The Kingdom of Light

Written by Giulio Leoni
Review by Elizabeth Hawksley

1240, Florence. In this, the second of the Dante mysteries, the poet finds a galley beached by the river Arno; all the crew are dead. The only clues are a damaged, mechanical device, possibly Arabic, and a note containing the words ‘The Kingdom of Light’, the name of a secret sect devoted to freedom from papal despotism – dangerous with a powerful inquisition around. Later, he’s asked to investigate a murder at the Angel Inn. The victim was one of six people staying there. Who are they? Why are they in Florence? Do they have anything to do with the Kingdom of Light and the mysterious galley?

Leoni is good at getting inside the mindset of another age. Pre-Renaissance Florence is a dangerous and squalid city, riven by warring factions, whose superstitious inhabitants believe in miracles. Science, though still regarded with suspicion by the inquisition, is beginning to open minds.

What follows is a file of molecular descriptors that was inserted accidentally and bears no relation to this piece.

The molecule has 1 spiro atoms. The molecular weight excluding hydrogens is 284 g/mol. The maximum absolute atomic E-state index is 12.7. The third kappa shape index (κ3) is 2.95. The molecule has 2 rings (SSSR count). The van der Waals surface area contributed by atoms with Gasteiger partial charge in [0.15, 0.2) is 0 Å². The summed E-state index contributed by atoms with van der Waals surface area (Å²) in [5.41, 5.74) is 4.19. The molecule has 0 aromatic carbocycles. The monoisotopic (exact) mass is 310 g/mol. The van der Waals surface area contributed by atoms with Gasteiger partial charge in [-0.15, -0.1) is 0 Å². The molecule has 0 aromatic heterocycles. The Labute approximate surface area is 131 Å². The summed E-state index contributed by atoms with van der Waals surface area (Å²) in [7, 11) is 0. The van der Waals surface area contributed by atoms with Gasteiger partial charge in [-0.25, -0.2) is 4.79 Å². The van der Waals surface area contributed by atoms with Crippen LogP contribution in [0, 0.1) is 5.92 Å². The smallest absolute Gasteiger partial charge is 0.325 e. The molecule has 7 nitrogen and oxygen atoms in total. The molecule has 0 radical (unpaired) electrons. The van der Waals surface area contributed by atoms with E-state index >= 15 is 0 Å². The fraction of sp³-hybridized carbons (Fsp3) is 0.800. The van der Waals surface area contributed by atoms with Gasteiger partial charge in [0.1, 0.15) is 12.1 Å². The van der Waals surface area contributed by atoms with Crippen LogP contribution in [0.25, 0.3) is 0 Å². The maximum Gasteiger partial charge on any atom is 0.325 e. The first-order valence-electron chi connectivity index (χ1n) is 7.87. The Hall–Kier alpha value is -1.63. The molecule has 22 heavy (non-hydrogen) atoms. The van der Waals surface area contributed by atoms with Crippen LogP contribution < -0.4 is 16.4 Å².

Unfortunately, the book is something of a chore to read. Too many names begin with B: Brunetto, Bigarelli, Bernardo, Bonatti, Brandano, not to mention Boniface. There are almost as many M’s. I frequently had to check the cast list and the translator’s notes to work out what was happening. I found the translation self-consciously literary which had a ponderous effect on the prose style. Personally, I agree with George Orwell that the best writing never uses a long word where a short one will do and avoids Latinate words if possible in favour of an everyday English equivalent. Whiteside has phrases like the obscene exultation of the flesh (what does that mean?) and uses words like vulpine instead of fox-like or foxy. However, I do understand that a book shot through with hidden quotations from Dante’s The Divine Comedy, is never going to be an easy book to translate.